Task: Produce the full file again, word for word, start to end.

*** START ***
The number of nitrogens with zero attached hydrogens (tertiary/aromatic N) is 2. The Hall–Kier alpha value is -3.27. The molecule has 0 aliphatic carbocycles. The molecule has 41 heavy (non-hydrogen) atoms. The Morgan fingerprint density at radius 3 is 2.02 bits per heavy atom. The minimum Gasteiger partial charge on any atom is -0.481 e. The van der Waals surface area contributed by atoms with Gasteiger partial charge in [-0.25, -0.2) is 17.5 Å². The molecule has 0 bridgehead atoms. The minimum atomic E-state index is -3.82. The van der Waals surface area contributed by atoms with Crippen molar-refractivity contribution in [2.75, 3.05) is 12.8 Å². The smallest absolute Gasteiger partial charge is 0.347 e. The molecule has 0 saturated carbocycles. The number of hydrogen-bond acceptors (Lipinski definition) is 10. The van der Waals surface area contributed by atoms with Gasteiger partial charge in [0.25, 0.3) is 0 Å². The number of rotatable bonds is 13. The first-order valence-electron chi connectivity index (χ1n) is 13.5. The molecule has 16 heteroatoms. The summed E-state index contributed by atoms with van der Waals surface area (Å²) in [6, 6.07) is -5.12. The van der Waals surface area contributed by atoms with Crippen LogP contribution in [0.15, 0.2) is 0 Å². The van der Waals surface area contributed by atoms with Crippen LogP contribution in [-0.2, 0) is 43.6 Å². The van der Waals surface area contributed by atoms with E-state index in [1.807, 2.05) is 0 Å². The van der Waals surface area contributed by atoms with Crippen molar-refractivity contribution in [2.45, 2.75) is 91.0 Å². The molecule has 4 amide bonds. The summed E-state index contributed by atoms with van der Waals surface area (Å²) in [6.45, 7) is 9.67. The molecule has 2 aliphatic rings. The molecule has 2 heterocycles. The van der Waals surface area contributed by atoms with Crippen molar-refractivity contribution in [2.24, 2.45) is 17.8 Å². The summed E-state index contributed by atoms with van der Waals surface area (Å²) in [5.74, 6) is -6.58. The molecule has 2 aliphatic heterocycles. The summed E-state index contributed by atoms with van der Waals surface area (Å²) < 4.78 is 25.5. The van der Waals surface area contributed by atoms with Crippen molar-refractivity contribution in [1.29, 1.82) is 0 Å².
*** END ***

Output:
The number of nitrogens with zero attached hydrogens (tertiary/aromatic N) is 2. The Hall–Kier alpha value is -3.27. The molecule has 0 aliphatic carbocycles. The molecule has 41 heavy (non-hydrogen) atoms. The Morgan fingerprint density at radius 3 is 2.02 bits per heavy atom. The minimum Gasteiger partial charge on any atom is -0.481 e. The van der Waals surface area contributed by atoms with Gasteiger partial charge in [-0.25, -0.2) is 17.5 Å². The molecule has 0 bridgehead atoms. The minimum atomic E-state index is -3.82. The van der Waals surface area contributed by atoms with Crippen molar-refractivity contribution in [2.75, 3.05) is 12.8 Å². The smallest absolute Gasteiger partial charge is 0.347 e. The molecule has 0 saturated carbocycles. The number of hydrogen-bond acceptors (Lipinski definition) is 10. The van der Waals surface area contributed by atoms with Gasteiger partial charge in [0.25, 0.3) is 0 Å². The number of rotatable bonds is 13. The first-order valence-electron chi connectivity index (χ1n) is 13.5. The molecule has 16 heteroatoms. The summed E-state index contributed by atoms with van der Waals surface area (Å²) in [6, 6.07) is -5.12. The van der Waals surface area contributed by atoms with Crippen LogP contribution in [0.15, 0.2) is 0 Å². The van der Waals surface area contributed by atoms with Crippen LogP contribution in [-0.2, 0) is 43.6 Å². The van der Waals surface area contributed by atoms with E-state index in [1.807, 2.05) is 0 Å². The van der Waals surface area contributed by atoms with Crippen molar-refractivity contribution in [2.45, 2.75) is 91.0 Å². The molecule has 4 amide bonds. The summed E-state index contributed by atoms with van der Waals surface area (Å²) in [6.45, 7) is 9.67. The molecule has 2 aliphatic rings. The molecule has 2 heterocycles. The van der Waals surface area contributed by atoms with Crippen molar-refractivity contribution in [2.24, 2.45) is 17.8 Å². The summed E-state index contributed by atoms with van der Waals surface area (Å²) in [5.74, 6) is -6.58. The molecule has 2 aliphatic heterocycles. The summed E-state index contributed by atoms with van der Waals surface area (Å²) < 4.78 is 25.5. The van der Waals surface area contributed by atoms with Crippen molar-refractivity contribution in [1.29, 1.82) is 0 Å².